• Join over 1.2 million students every month
  • Accelerate your learning by 29%
  • Unlimited access from just £6.99 per month

Why and with what success did Alexander 2 impose so many reforms?

Extracts from this document...

Introduction

Why and with what success did Alexander 2 impose so many reforms? Ans. Alexander 2's reforms stood out as one of the most radical changes made in the nineteenth century, planned to modernize Russia and bring it closer to the western countries who were economically much more stable. The loss in the Crimean war showed Russia's frailty and it is weaknesses. To combat these weaknesses the tsar decided to emancipate the serfs and reduce the years of military service. These reforms addressed some of the issues in Russia but there were many loop holes in the reforms and they were designed as a borderline between the traditionalists and the liberals. But the reforms angered the autocrats as they thought this as liquidation of power and the liberals saw the reforms as not as drastic as had been expected. The needs for reforms were to overhaul russia's aging serf system that was hindering Russia and its road to development. The Russian serf system was coming under heavy scrutiny after the loss to at Crimea. The loss showed the tsar that fighting a war with untrained uneducated unmotivated serfs was not the answer to a military. The serfs lived in poor conditions with meager if any wages for the nobility and landlords, they yearned for land. After the emancipation serfs in Russia enjoyed more freedom than they had ever had. They were now free people and they now could have their own land and did not have to work for anybody. ...read more.

Middle

The local zemstvos made Russia a better-governed body and medical care and many more benefits were provided. Even railways tracks were built all over the country to make Russia better connected and easier to travel through. Some forms of industrialization was done which all helped contribute to Russia's growth. The reforms were not as successful as the tsar had expected them to be due to many shortcomings. The Zemstvos were mainly the nobility who saw this as another way of making money and did not really know about the plight of the common peasants. Most of these nobles were made Zemstvos on account of their fortune and the richer they were the more chance they had of becoming a Zemstvo. The land was first given to the Mir who divided the land into portions depending on size of family. The peasants did not like having to take land from Mirs and were given small strips of land which was redistributed almost each year. Due to a hole in the reforms the size of land given was according to the size of the family. This led to population growth as peasants produced more babies to get bigger land. As the land was redistributed peasants did nothing to keep the land fertile but instead used it carelessly as they did not own the land for very long and did not use the land very wisely. ...read more.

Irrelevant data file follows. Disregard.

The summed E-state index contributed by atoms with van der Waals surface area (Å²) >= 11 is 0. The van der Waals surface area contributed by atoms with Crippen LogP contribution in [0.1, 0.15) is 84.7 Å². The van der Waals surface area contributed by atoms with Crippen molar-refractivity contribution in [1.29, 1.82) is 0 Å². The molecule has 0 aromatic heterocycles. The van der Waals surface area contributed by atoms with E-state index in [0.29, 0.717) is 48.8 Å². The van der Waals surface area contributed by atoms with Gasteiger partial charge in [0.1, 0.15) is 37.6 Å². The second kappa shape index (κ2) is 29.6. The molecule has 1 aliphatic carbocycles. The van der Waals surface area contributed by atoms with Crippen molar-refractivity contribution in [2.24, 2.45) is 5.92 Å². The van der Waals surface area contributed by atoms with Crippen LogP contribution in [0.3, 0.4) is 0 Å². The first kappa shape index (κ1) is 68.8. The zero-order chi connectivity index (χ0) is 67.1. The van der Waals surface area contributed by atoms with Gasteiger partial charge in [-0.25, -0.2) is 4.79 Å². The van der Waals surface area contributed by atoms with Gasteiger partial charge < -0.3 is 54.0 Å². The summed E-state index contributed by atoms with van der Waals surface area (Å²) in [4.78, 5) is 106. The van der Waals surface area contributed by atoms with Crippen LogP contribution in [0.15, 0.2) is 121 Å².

Conclusion

Having given hope for radical changes and then halting them made the people angry and raised the chances of a revolt. Thus he was not able to stop the movement started by him. The domestic reforms also failed in another form. These reforms improved foreign problems such as the army they failed to solve the internal problems that had been Alexander's goal. The emancipation did not bring many significant changes in the lives of the peasants as they still lived in bad conditions and in some places it took them about 20 years to get the land promised to them. This failure domestically meant that the peasants were still poor whereas the nobility still had the most and the best land. Corruption also increased after the reforms as Mirs and Zemstvos started to make a lot of money by unconventional methods. Many historians argued that the tsar made many of the reforms not to improve Russia but to improve and strengthen Tsardom. As he did not do much for helping Russia into industrialization and firmly disagreed to forming a Duma as he saw it as a liquidation of his own power that had been given to him by "GOD". He believed that by strengthening Russia he was strengthening Tsardom and its very core. The reforms certainly helped make the peasants equal to the rest of Russians and also changed Russia's military policy, which would benefit later. These reforms did not meet with the success that the tsar had hoped for, but if anything made matters worse for Alexander 2 and in the end resulted in his assassination. ...read more.